Latvia’s Kora app wants to pay you to save the planet

Latvia’s Kora app wants to pay you to save the planet

Latvia-based sustainability app Kora has a deceptively simple premise: what if people could receive immediate monetary rewards for reducing their carbon emissions? By incentivising users to make greener daily decisions, the app removes one of the biggest barriers to leading a more environment-friendly life: where to start with a problem so large that it risks the entire planet?

When it comes to climate change, the urgency and gravity of the situation is debilitating for most. Gilad Regev, the founder of the Kora mobile app, knows this. “People don’t know what to do, because you can’t change what you can’t measure,” he says. He co-founded Kora to help individuals judge the impact of their daily choices. Walking rather than driving, buying local produce rather than shopping in supermarkets, or offsetting flight emissions are some of the carbon-reducing actions that Kora aims to monitor. Users receive one unit of in-app currency — also known as a kora — for each kilogram of carbon saved. Koras can then be converted into real-life discounts on specific products offered in the app’s online marketplace by the likes KeepCup, Ocean Bottle or Nike.

Regev believes that actively tying economic growth to carbon reduction will provide a much-needed push to consumers and companies afraid that going green will harm their financial well-being. For the moment, the app only counts the numbers of steps users take, when they choose to travel by foot rather than car or public transport. But the scope has the potential to grow much bigger. “We are planning to work with multinational companies, including oil companies, to reward the clients choosing environment-friendly products with koras,” Regev says, “If you choose a vegetarian burger instead of a meat one, you should be awarded koras, just as if you choose a low-carbon energy source for your car.” The idea is that, slowly, as more consumers are tempted to choose clean products, companies will see increased demand — and a growing incentive to invest more into environment-friendly portfolios.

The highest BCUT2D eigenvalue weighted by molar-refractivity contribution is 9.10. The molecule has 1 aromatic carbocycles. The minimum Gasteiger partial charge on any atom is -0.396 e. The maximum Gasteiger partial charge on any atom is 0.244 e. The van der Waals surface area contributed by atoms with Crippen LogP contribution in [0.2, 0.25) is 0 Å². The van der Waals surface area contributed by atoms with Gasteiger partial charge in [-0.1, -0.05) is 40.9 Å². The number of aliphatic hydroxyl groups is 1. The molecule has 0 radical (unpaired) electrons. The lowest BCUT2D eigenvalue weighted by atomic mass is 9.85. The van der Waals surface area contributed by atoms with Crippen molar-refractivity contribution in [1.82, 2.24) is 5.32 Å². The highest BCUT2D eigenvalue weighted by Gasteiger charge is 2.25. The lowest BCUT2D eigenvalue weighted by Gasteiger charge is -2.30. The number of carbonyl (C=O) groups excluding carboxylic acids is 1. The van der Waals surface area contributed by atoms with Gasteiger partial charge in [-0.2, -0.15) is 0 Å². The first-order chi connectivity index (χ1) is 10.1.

“I talk about reducing our carbon footprint and not offsetting it, because offsetting isn’t enough. We have to actually reduce our emissions”

Large polluters such as oil companies or airlines are increasingly faced with the daunting task of balancing the needs of the planet with their commercial priorities, and Kora offers an alternative to offsetting. So far, offsetting (the idea that an organisation can cancel its carbon emissions by paying somebody else to start a sustainability project in another country or sector) has prevailed as a large-scale method of addressing climate change. But the practice of “passing the problem on to someone else” has been increasingly scrutinised as carbon emissions have kept increasing. “I talk about reducing our carbon footprint and not offsetting it, because offsetting isn’t enough,” Regev continues. “We have to actually reduce our emissions.”

But the crux of Kora’s approach — the idea that discerning shoppers can be persuaded to make greener choices and influence companies to change their ways — depends on the number of its users. Ultimately, thousands of people will need to subscribe to the idea of consuming less, in a cleaner way. And while apps such of Kora have already tapped into these shifting mindsets, it will take time to win over others — and time is already our scarcest resource in the fight against climate change.

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